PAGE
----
Khaled Hosseini – The Kite Runner
Sometimes a book doesn’t tempt me, even though I know that it would be book for me. Something I would read, something resembling books I liked in the past, books about places I consider fascinating. This one is exactly that. I guess the fact that it was a huge bestseller has put me off for a while. Sometimes it is also people who recommend it. If that person reads a lot of books I wouldn’t even consider, why bother reading this one.
Hence this book had been waiting for a while before I finally decided to give it a go. Yolanda had tried several times, but never managed to get beyond the second chapter. It took me a while as well. Even though I tried hard, the book never got me reading a second longer than I should have. Never was I dragged into the book, suddenly discovering that I was fifty pages further and the night has fallen. I just read.
Does that imply that this is a bad book? Certainly not. Does it mean I didn’t like it? Neither. But in my humble opinion the book isn’t the masterpiece most reviewers and many readers like to make of it. Perhaps if I see the movie, my opinion changes (usually favourably for the book), but I doubt it.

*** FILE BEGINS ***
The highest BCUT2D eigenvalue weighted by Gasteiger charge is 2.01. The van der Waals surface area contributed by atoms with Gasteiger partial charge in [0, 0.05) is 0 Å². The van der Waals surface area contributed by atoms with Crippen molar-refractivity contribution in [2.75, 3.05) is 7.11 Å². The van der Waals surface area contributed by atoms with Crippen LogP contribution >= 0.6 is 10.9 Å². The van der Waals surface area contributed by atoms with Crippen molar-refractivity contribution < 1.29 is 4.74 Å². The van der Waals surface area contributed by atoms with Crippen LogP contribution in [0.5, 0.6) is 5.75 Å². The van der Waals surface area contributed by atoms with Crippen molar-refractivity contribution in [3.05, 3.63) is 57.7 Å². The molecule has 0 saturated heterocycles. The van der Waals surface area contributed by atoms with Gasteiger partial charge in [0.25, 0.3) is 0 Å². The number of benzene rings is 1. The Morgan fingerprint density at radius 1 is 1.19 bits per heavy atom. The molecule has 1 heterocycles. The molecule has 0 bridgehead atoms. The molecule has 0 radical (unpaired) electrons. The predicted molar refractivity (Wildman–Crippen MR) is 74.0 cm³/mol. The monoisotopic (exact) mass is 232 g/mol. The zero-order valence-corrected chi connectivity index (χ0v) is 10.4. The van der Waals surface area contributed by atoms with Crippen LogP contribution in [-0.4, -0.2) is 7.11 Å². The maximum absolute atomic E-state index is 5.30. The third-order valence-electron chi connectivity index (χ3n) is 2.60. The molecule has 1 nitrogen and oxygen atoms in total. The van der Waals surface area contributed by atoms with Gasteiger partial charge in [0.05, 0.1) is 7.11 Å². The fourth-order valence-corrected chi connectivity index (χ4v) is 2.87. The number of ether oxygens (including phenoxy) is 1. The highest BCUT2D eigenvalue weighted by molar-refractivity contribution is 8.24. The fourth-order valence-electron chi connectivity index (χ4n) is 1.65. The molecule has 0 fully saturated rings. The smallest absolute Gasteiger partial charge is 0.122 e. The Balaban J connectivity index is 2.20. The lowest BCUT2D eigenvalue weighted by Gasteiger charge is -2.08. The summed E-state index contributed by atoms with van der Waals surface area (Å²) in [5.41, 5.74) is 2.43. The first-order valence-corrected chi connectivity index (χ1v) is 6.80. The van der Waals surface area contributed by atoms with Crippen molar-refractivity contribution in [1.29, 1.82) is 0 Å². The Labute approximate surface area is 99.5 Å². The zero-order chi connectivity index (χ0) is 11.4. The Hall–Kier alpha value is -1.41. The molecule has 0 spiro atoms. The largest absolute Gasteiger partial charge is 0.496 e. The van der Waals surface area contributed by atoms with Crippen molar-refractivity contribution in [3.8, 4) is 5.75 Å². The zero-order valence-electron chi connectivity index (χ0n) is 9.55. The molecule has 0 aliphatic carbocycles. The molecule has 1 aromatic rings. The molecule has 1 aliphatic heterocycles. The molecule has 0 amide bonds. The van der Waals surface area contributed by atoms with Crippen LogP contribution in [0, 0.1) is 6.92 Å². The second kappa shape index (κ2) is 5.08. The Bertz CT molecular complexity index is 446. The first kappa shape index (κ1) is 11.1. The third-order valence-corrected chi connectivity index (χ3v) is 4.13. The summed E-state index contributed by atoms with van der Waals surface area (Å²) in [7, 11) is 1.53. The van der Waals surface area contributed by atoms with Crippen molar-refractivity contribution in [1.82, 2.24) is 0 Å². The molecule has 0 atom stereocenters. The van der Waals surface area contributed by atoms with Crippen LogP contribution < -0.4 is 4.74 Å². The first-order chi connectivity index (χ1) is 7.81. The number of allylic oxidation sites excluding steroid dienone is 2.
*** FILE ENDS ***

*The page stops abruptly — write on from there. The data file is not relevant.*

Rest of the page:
The two friends growing up together always feel the class gap between them. However close they sometimes seen, they are never on the same level, never really warm, never like real friends. This is obvious the intention of the author. When something terrible happens (bad enough for the scene to be deleted when shown in Afghanistan) the boys drift apart.
Afghanistan is a complicated country for outsiders. Brits, the Taliban, Soviets and these days the western coalition, they all try to organise the country the way they think it should be, though none ever succeed. None other than the locals ever will I guess. Amir, the main character, having fled to the US with his father, goes back years later to put right what went wrong years back. He has changed; his country has changed even more. He feels an outsider in his native Kabul.
Hosseini has managed to draw the chaos that is Afghanistan into his novel. He has written a good story so that he could confront the world with his country. Nothing wrong with that. He deserves all praise and the huge sales. Doesn’t make the book a masterpiece though.
Quote: “I let my tears run freely, shaking on my wobbly knees. ‘What do I do with you Hassan? What do I have to do?’ But after my tears had dried and I strolled down the hill, I knew the answer to that question.” (p.91)
Title: De vliegeraar (Orig.: The Kite Runner)
Author: Khaled Hosseini
Language: Dutch (Orig.: English)
# Pages: 351 (5350)